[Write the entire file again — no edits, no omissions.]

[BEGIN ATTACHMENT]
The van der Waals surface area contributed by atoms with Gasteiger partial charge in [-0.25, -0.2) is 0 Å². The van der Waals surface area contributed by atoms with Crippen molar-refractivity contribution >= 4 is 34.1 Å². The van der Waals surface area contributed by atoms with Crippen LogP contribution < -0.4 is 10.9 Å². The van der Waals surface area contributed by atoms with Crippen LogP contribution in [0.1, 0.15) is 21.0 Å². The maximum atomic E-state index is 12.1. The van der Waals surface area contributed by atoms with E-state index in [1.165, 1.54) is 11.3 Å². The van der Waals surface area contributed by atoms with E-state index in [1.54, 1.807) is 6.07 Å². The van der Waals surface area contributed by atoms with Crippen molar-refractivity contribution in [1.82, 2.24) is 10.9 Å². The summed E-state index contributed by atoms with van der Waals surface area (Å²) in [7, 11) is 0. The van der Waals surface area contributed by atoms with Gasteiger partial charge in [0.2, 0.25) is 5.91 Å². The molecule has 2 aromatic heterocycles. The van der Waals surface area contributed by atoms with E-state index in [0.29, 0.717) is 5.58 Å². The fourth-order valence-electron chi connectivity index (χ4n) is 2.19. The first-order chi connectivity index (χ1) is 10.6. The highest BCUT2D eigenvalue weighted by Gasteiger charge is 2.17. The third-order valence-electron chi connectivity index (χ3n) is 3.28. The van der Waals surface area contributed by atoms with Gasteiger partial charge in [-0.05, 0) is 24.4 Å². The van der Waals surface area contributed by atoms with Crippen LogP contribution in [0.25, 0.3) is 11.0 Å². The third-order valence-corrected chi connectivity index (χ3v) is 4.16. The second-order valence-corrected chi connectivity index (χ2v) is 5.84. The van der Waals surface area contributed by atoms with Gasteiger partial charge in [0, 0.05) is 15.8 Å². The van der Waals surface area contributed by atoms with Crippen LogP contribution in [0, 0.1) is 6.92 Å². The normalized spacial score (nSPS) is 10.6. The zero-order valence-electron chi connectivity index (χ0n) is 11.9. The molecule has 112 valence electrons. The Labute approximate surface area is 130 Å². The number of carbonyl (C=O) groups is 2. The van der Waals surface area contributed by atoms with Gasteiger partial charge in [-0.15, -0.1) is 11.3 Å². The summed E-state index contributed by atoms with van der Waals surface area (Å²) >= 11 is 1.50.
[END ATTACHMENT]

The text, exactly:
The van der Waals surface area contributed by atoms with Gasteiger partial charge in [-0.25, -0.2) is 0 Å². The van der Waals surface area contributed by atoms with Crippen molar-refractivity contribution >= 4 is 34.1 Å². The van der Waals surface area contributed by atoms with Crippen LogP contribution < -0.4 is 10.9 Å². The van der Waals surface area contributed by atoms with Crippen LogP contribution in [0.1, 0.15) is 21.0 Å². The maximum atomic E-state index is 12.1. The van der Waals surface area contributed by atoms with E-state index in [1.165, 1.54) is 11.3 Å². The van der Waals surface area contributed by atoms with E-state index in [1.54, 1.807) is 6.07 Å². The van der Waals surface area contributed by atoms with Crippen molar-refractivity contribution in [1.82, 2.24) is 10.9 Å². The summed E-state index contributed by atoms with van der Waals surface area (Å²) in [7, 11) is 0. The van der Waals surface area contributed by atoms with Gasteiger partial charge in [0.2, 0.25) is 5.91 Å². The molecule has 2 aromatic heterocycles. The van der Waals surface area contributed by atoms with E-state index in [0.29, 0.717) is 5.58 Å². The fourth-order valence-electron chi connectivity index (χ4n) is 2.19. The first-order chi connectivity index (χ1) is 10.6. The highest BCUT2D eigenvalue weighted by Gasteiger charge is 2.17. The third-order valence-electron chi connectivity index (χ3n) is 3.28. The van der Waals surface area contributed by atoms with Gasteiger partial charge in [-0.05, 0) is 24.4 Å². The van der Waals surface area contributed by atoms with Crippen LogP contribution in [0.25, 0.3) is 11.0 Å². The third-order valence-corrected chi connectivity index (χ3v) is 4.16. The second-order valence-corrected chi connectivity index (χ2v) is 5.84. The van der Waals surface area contributed by atoms with Gasteiger partial charge in [0, 0.05) is 15.8 Å². The van der Waals surface area contributed by atoms with Crippen LogP contribution in [0, 0.1) is 6.92 Å². The normalized spacial score (nSPS) is 10.6. The zero-order valence-electron chi connectivity index (χ0n) is 11.9. The molecule has 112 valence electrons. The Labute approximate surface area is 130 Å². The number of carbonyl (C=O) groups is 2. The van der Waals surface area contributed by atoms with Gasteiger partial charge in [-0.15, -0.1) is 11.3 Å². The summed E-state index contributed by atoms with van der Waals surface area (Å²) >= 11 is 1.50.